CLEMSON – Clemson defensive backs coach Mike Reed had to hit the ground running when he was hired in early January.
On New Year’s Eve, he had double-duty – coaching his last game after five years at N.C. State in the Music City Bowl, and also taking in his new team’s game that night down in Atlanta, Ga.
“I may be the only coach to participate in two bowl games in the one day,” Reed said. “Physically I didn’t, but mentally I did because I felt like I was a part of the team. But I lost earlier in the day and won that evening.”
From there, he had no time for a formal introduction in TigerTown – it was the height of recruiting season and spring practice was quick to follow.
His recruiting influence was integral, taking not one but two former Wolfpack recruits with him (three-star DB Marcus Edmond and WR Kyrin Priester), in the little over a month to Signing Day. And also at his position, five-star Immokalee, Fla. product Mackensie Alexander announced his Clemson intentions on February 6.
Secondary progress, his coaching philosophy
The move from team to team in the Atlantic Division cuts down on some of the learning curve with a new job, but the pressure is only turned up. He transitions from a school that hasn’t won a conference title since 1979 to the school with the most ACC championships (14) and the favorite for another one this fall.
“Coming off a season like Clemson had last year, people are expecting this team to go further,” said Reed. “My thing is, hey, I don’t want to be the guy at the end of the stick. I want to be the guy where they’re saying, ‘Wow, their defense is playing lights-out.’
“The expectation level has risen, which I like. I’m a competitor. I’m a DB at heart. My name is on this.”
Reed received a scholarship to play cornerback at Boston College after playing only one year of high school football in Delaware, and was drafted after becoming an All-Big East performer, playing two years for the Carolina Panthers and later in NFL Europe.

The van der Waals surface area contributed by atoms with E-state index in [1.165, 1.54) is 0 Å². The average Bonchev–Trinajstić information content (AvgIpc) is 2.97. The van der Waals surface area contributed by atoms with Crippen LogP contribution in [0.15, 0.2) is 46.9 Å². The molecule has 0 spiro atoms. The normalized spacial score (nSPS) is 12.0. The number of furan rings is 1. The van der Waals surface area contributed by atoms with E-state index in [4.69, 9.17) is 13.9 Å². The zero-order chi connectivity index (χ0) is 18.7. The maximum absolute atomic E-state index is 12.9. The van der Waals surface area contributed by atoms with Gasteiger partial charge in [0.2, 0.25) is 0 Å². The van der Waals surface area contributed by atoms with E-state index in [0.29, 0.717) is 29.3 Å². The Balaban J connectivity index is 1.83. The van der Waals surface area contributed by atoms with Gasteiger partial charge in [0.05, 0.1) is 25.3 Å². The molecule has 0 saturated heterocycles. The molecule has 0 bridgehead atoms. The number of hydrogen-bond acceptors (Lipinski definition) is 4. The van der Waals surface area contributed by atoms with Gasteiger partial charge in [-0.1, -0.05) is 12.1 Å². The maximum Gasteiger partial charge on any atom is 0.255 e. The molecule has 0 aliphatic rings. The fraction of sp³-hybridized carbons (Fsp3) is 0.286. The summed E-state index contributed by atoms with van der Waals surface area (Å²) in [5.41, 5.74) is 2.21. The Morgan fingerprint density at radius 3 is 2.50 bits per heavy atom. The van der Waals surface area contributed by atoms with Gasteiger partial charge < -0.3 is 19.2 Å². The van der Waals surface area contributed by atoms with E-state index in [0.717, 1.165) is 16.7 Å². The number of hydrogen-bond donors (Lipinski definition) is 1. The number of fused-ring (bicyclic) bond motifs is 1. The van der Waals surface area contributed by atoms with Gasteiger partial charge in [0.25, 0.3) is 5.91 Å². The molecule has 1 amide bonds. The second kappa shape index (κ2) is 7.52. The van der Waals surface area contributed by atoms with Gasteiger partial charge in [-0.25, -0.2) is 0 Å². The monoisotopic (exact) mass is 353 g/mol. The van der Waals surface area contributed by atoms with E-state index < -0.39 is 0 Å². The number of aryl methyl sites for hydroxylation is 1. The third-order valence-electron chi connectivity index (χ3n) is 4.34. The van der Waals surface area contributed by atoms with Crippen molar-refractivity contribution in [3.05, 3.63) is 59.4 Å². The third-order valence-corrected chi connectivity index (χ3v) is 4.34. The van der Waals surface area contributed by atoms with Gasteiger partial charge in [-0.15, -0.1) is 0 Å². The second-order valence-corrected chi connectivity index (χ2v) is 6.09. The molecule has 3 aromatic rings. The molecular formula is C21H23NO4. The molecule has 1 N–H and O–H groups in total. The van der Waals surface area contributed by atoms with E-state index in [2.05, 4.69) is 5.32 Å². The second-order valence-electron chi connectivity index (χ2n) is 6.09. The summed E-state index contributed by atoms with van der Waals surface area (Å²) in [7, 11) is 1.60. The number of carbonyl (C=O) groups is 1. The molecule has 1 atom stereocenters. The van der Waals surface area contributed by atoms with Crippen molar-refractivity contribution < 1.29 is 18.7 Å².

After football, he quickly moved up the ranks, from NFL Europe to an assistant role with the Philadelphia Eagles to coaching defensive backs at N.C. State.
Reed says he’s been tasked by Clemson coach Dabo Swinney “to fix” a unit that’s dropped 21 spots on average in pass defense each of the last four seasons – from seventh in 2009 to 71st last season. He has two starters returning, in senior cornerback Darius Robinson and sophomore safety Travis Blanks, and a lot more unknowns.
“I’ve been thrown in the grease,” he said. “It’s okay. Fortunately, I played that position. I know what it’s like be out there on fourth-and-six and you have to make that stop…It’s something I relish and have handled before and I look forward to it.”
Reed says he takes a little bit from each of the coaches he played under, but the actual playing experience helps as much as anything.
“There’s a lot of coaches – no disrespect – that never coached the secondary,” he said. “It’s like I tell my kids: ‘The drills that we do every day – I do.’ I’m not looking into a book and finding a drill and saying, ‘oh, let’s do that drill today.’
“Every drill that I do, I still do to this day. Every drill has a purpose…There’s a rhyme or reason to everything I do.”
Coming to Clemson, interesting bowl season
The now eighth-year college assistant didn’t see everything he wanted from his players in his first look, but that wasn’t necessarily the aim in the transition period.
“It would be nice to sit here and say we’ve played our behinds off. We played top-notch,” Reed said, “but I’d rather have my guys peak August 31st than peak right now in spring.”
Clemson also didn’t have its full complement of players over the spring session, due to injuries and suspension, and several highly-rated defensive backs join the fray this summer from the 2013 class.
“I’m looking forward to it,” Reed said. “A lot of times, competition brings the best in all of us. You either succumb to it or take hold it and run with it. That’s what it’s going to be.
“We have some guys that got a little comfortable in their situation. We got to shake them up a little bit.”